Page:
After lives spent in exile fighting Israel, it’s a bittersweet homecoming to the West Bank for hundreds of veterans in the Fatah movement of the late Palestinian president Yasser Arafat.
The Fatah old-timers from Syria, Lebanon and other Arab countries stepped on Palestinian soil for the first time this weekend, converging on the West Bank town of Bethlehem for their party’s first convention in a generation.
But they didn’t come to the “Palestine” of their dreams — an independent state.
Israel still occupies the West Bank in very visible ways. En route from an Israeli-controlled border crossing to their convention center in Bethlehem, the Fatah delegates passed Jewish settlements, military checkpoints and a towering concrete wall that makes up segments of Israel’s West Bank separation barrier.
“It was hard for me to go through a crossing controlled by the Israelis, simply because they are enemies who occupy our land,” 63-year-old Laila Zughroub said. “What made it worse for me was when I saw the settlements and the wall.”
The hundreds of exiles, including 97 from Lebanon and 30 from Syria — both countries technically still at war with Israel — are among some 2,200 Fatah delegates. The three-day convention, which starts today, is supposed to choose new leaders and adopt a revised political program that would guide the Palestinians if peace talks with Israel resume.
On Sunday, dozens of delegates from Lebanon, most over retirement age, mingled in the smoke-filled lobby of a Bethlehem hotel. Some called relatives in the West Bank to arrange reunions or booked outings, while others chatted with local party leaders, seeking support in their bid for Fatah leadership positions.
The fault lines between the “outsiders” and “insiders” quickly became apparent, on hot button issues like the role of “armed struggle” against Israel, a mainstay of the program adopted at the last convention in 1989.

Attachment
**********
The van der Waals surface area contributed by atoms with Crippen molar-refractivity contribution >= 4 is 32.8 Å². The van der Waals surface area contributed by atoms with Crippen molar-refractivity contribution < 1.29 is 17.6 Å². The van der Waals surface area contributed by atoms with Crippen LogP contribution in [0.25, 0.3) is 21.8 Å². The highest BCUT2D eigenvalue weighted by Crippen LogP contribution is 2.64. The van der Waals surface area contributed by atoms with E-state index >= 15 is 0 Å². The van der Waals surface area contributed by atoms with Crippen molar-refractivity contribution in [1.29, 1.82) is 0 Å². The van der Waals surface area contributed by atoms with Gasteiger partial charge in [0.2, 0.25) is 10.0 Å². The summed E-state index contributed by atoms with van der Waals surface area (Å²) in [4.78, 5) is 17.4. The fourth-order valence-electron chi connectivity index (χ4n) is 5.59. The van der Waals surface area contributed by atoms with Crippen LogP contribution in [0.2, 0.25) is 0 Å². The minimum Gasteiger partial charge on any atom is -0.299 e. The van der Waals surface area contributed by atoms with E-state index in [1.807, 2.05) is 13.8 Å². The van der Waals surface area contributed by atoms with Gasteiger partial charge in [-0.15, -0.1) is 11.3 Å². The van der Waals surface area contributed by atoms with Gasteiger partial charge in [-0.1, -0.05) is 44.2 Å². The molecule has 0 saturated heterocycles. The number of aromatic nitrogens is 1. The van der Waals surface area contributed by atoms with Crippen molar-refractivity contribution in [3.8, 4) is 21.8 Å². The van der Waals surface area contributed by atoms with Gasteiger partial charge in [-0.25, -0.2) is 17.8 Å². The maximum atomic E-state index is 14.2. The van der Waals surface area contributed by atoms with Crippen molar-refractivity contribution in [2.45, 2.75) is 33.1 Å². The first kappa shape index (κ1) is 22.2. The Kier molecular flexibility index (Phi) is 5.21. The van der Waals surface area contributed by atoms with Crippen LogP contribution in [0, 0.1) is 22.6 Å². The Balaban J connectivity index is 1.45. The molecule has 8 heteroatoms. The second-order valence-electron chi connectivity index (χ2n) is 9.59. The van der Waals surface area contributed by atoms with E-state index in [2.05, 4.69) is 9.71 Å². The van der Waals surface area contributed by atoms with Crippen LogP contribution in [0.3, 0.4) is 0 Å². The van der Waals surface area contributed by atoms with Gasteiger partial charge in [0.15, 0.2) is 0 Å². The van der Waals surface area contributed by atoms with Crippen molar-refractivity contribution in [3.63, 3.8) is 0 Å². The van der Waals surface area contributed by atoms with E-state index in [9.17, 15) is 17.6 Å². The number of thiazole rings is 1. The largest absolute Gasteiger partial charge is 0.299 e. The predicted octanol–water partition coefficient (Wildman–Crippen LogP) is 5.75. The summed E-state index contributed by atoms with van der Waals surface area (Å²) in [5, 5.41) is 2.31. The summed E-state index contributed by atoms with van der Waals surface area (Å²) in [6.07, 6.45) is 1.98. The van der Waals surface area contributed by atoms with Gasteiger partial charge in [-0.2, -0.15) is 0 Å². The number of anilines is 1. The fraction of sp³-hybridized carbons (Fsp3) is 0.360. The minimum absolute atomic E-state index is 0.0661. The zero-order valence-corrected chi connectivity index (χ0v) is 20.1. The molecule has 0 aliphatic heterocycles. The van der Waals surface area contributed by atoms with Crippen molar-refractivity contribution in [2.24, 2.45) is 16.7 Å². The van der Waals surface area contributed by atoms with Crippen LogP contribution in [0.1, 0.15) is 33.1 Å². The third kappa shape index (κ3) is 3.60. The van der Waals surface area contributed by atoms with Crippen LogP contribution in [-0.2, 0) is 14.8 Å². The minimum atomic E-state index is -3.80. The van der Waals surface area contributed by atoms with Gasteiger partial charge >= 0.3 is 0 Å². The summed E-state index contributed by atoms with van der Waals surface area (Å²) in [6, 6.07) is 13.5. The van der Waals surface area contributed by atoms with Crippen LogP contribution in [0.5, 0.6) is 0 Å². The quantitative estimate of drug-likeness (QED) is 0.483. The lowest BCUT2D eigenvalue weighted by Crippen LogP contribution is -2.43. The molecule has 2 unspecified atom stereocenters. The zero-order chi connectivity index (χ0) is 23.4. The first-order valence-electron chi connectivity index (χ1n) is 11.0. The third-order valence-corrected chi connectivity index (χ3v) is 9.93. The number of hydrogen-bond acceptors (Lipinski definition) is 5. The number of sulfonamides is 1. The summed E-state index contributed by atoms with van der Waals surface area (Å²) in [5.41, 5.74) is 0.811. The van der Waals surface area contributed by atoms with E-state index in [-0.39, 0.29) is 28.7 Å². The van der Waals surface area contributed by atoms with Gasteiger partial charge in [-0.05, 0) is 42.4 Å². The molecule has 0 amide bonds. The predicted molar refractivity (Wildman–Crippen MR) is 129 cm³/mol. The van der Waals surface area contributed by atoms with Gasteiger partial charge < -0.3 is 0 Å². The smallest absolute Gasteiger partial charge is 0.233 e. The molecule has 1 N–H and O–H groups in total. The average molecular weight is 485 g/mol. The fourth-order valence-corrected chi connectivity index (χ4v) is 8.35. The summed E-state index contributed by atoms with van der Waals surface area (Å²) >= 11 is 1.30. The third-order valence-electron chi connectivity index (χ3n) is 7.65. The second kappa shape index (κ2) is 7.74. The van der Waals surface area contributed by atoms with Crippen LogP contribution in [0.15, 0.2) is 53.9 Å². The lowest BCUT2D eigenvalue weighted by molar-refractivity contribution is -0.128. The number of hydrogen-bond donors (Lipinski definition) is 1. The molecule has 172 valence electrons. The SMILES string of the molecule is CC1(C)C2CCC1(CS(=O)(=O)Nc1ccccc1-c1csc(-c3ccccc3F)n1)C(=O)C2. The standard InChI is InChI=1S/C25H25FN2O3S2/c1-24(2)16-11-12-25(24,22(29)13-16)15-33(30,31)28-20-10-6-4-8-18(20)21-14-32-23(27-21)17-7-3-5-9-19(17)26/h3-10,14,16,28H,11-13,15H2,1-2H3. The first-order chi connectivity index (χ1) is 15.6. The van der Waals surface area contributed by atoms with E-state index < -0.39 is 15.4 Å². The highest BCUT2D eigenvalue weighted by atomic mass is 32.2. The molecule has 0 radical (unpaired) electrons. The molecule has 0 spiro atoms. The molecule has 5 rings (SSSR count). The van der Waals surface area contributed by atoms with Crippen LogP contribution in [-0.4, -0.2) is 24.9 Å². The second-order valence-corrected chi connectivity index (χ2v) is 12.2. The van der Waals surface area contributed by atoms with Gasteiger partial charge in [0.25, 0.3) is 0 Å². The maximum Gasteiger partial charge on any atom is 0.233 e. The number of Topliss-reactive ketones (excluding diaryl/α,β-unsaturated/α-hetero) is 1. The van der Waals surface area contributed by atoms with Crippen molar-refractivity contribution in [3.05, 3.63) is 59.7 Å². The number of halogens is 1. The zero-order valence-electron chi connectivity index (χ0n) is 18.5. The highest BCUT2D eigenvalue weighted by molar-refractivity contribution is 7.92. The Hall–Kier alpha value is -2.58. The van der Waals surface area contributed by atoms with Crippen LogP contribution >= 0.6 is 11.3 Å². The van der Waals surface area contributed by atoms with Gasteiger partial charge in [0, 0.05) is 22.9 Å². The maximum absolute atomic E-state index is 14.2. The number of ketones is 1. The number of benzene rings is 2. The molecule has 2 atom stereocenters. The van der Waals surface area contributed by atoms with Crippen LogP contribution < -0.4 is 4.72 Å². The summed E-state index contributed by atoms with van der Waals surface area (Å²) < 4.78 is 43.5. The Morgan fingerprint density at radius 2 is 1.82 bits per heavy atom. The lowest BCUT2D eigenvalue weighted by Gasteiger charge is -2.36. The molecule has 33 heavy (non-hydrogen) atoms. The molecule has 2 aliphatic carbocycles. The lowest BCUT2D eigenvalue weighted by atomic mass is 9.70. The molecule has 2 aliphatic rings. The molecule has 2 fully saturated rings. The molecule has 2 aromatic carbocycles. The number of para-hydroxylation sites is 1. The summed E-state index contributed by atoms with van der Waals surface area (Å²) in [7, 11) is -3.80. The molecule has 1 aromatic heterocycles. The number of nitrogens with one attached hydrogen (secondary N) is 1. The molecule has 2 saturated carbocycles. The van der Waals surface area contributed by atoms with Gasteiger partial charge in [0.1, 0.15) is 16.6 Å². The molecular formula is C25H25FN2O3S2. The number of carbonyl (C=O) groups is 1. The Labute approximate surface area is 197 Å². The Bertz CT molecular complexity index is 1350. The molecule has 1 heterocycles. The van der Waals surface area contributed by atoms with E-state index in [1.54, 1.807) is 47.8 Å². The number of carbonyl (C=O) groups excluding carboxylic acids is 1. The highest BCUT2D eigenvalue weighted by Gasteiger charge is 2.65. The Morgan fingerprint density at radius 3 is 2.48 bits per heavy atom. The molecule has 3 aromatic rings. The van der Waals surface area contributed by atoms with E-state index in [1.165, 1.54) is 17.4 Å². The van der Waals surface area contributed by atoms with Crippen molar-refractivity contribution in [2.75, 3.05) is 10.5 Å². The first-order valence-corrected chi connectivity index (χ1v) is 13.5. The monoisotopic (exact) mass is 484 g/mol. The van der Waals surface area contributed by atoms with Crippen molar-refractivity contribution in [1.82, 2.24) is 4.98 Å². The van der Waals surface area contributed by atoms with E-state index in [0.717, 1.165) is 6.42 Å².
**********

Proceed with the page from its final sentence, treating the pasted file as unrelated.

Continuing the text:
Fatah activists in the West Bank tend to be more pragmatic than their exiled counterparts, tempered by the failure of two uprisings against Israel over 20 years, the last involving shootings and bombings.
While the proposed program would acknowledge the right to armed struggle in theory, it would state that Fatah is committed to reaching a peace deal with Israel.
Khaled Abu Usba, 49, who was born in Kuwait and now lives in Jordan, bristled at the idea of softening the wording.
As a teenager, in 1978, he was among 11 Fatah gunmen who landed on an Israeli beach in rubber boats and killed 36 Israelis in a bus hijacking. After seven years in an Israeli prison, he was released in a prisoner swap, then moved around the Arab world.
“As long as our land is occupied, and as long as the negotiations brought you nothing, there is no alternative to military struggle,” said Abu Usba, one of the delegates in the hotel lobby. “Look what we got from the negotiations. We got the wall, and more and more settlements.”
He said he would like to go back to the site of the Tel Aviv attack to pay respects to the Fatah fighters killed in the shootout.
However, like the other exiles, he received an Israeli permit only for the West Bank, not Israel.
Still, the fact that Abu Usba was allowed to enter the West Bank at all, despite his violent past, reflects Israel’s decision not to get in the way of the convention, which aims to boost Western-backed Palestinian President Mahmoud Abbas and his pragmatic policies.
Fatah’s military leader in Lebanon, Munir Maqdah, said in a statement that he plans to run for a spot in the party’s decision-making body but that he wouldn’t come to the West Bank.
Maqdah, who Fatah activists say has had links to Iran since the 1990s, cited unspecified security reasons, and Israel’s Haaretz daily reported yesterday that he was refused entry by Israel.
A statement from the office of Israeli Defense Minister Ehud Barak said he told his Cabinet on Sunday: “This is a very correct and important decision” to allow the delegates to enter.
He said that Israel would judge the conference based on its results.
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